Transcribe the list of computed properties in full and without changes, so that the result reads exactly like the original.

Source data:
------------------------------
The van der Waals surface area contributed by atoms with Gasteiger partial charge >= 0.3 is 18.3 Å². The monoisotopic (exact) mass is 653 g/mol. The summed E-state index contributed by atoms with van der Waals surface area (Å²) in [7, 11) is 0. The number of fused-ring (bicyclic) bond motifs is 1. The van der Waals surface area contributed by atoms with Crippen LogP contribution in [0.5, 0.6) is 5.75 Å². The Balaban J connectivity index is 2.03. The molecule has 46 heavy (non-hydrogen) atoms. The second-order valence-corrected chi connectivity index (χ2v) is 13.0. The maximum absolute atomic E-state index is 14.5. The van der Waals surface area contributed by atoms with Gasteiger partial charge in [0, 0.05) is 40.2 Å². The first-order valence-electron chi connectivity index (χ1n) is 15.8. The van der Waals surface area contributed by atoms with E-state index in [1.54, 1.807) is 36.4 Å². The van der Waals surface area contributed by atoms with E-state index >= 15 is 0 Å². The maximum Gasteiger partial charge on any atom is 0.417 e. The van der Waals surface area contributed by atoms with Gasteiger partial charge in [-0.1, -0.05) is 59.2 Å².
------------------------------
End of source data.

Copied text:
The van der Waals surface area contributed by atoms with Gasteiger partial charge >= 0.3 is 18.3 Å². The monoisotopic (exact) mass is 653 g/mol. The summed E-state index contributed by atoms with van der Waals surface area (Å²) in [7, 11) is 0. The number of fused-ring (bicyclic) bond motifs is 1. The van der Waals surface area contributed by atoms with Crippen LogP contribution in [0.5, 0.6) is 5.75 Å². The Balaban J connectivity index is 2.03. The molecule has 46 heavy (non-hydrogen) atoms. The second-order valence-corrected chi connectivity index (χ2v) is 13.0. The maximum absolute atomic E-state index is 14.5. The van der Waals surface area contributed by atoms with Gasteiger partial charge in [0, 0.05) is 40.2 Å². The first-order valence-electron chi connectivity index (χ1n) is 15.8. The van der Waals surface area contributed by atoms with E-state index in [1.54, 1.807) is 36.4 Å². The van der Waals surface area contributed by atoms with E-state index >= 15 is 0 Å². The maximum Gasteiger partial charge on any atom is 0.417 e. The van der Waals surface area contributed by atoms with Gasteiger partial charge in [-0.1, -0.05) is 59.2 Å².